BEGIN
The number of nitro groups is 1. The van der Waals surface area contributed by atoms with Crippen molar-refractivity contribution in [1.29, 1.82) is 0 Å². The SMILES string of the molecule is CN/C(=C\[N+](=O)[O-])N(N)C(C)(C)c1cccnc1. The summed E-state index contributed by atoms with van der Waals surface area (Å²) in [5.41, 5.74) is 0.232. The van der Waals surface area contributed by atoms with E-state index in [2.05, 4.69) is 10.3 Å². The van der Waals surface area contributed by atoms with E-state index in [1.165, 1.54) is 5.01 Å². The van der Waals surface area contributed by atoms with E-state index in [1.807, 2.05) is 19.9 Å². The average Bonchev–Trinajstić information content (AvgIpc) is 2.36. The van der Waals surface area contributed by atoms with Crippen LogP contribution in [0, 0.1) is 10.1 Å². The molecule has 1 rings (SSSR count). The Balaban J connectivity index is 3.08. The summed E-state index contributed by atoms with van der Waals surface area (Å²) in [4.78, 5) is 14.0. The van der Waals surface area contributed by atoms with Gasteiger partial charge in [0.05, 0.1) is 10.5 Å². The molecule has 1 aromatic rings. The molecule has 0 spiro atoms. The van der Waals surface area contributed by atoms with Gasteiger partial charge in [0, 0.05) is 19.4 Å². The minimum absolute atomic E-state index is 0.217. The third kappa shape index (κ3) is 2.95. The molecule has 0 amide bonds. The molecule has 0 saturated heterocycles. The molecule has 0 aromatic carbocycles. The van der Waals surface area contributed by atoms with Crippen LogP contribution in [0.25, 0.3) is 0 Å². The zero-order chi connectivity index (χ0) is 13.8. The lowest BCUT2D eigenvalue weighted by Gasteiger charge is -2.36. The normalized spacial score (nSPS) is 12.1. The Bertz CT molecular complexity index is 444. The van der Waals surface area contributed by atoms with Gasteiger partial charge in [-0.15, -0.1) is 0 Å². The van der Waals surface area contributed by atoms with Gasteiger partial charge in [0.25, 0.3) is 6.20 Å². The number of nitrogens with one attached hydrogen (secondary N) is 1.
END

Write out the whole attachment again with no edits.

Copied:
The number of nitro groups is 1. The van der Waals surface area contributed by atoms with Crippen molar-refractivity contribution in [1.29, 1.82) is 0 Å². The SMILES string of the molecule is CN/C(=C\[N+](=O)[O-])N(N)C(C)(C)c1cccnc1. The summed E-state index contributed by atoms with van der Waals surface area (Å²) in [5.41, 5.74) is 0.232. The van der Waals surface area contributed by atoms with E-state index in [2.05, 4.69) is 10.3 Å². The van der Waals surface area contributed by atoms with E-state index in [1.165, 1.54) is 5.01 Å². The van der Waals surface area contributed by atoms with E-state index in [1.807, 2.05) is 19.9 Å². The average Bonchev–Trinajstić information content (AvgIpc) is 2.36. The van der Waals surface area contributed by atoms with Crippen LogP contribution in [0, 0.1) is 10.1 Å². The molecule has 1 rings (SSSR count). The Balaban J connectivity index is 3.08. The summed E-state index contributed by atoms with van der Waals surface area (Å²) in [4.78, 5) is 14.0. The van der Waals surface area contributed by atoms with Gasteiger partial charge in [0.05, 0.1) is 10.5 Å². The molecule has 1 aromatic rings. The molecule has 0 spiro atoms. The van der Waals surface area contributed by atoms with Gasteiger partial charge in [0, 0.05) is 19.4 Å². The minimum absolute atomic E-state index is 0.217. The third kappa shape index (κ3) is 2.95. The molecule has 0 amide bonds. The molecule has 0 saturated heterocycles. The molecule has 0 aromatic carbocycles. The van der Waals surface area contributed by atoms with Crippen LogP contribution in [0.25, 0.3) is 0 Å². The zero-order chi connectivity index (χ0) is 13.8. The lowest BCUT2D eigenvalue weighted by Gasteiger charge is -2.36. The normalized spacial score (nSPS) is 12.1. The Bertz CT molecular complexity index is 444. The van der Waals surface area contributed by atoms with Gasteiger partial charge in [-0.15, -0.1) is 0 Å². The van der Waals surface area contributed by atoms with Gasteiger partial charge in [0.25, 0.3) is 6.20 Å². The number of nitrogens with one attached hydrogen (secondary N) is 1.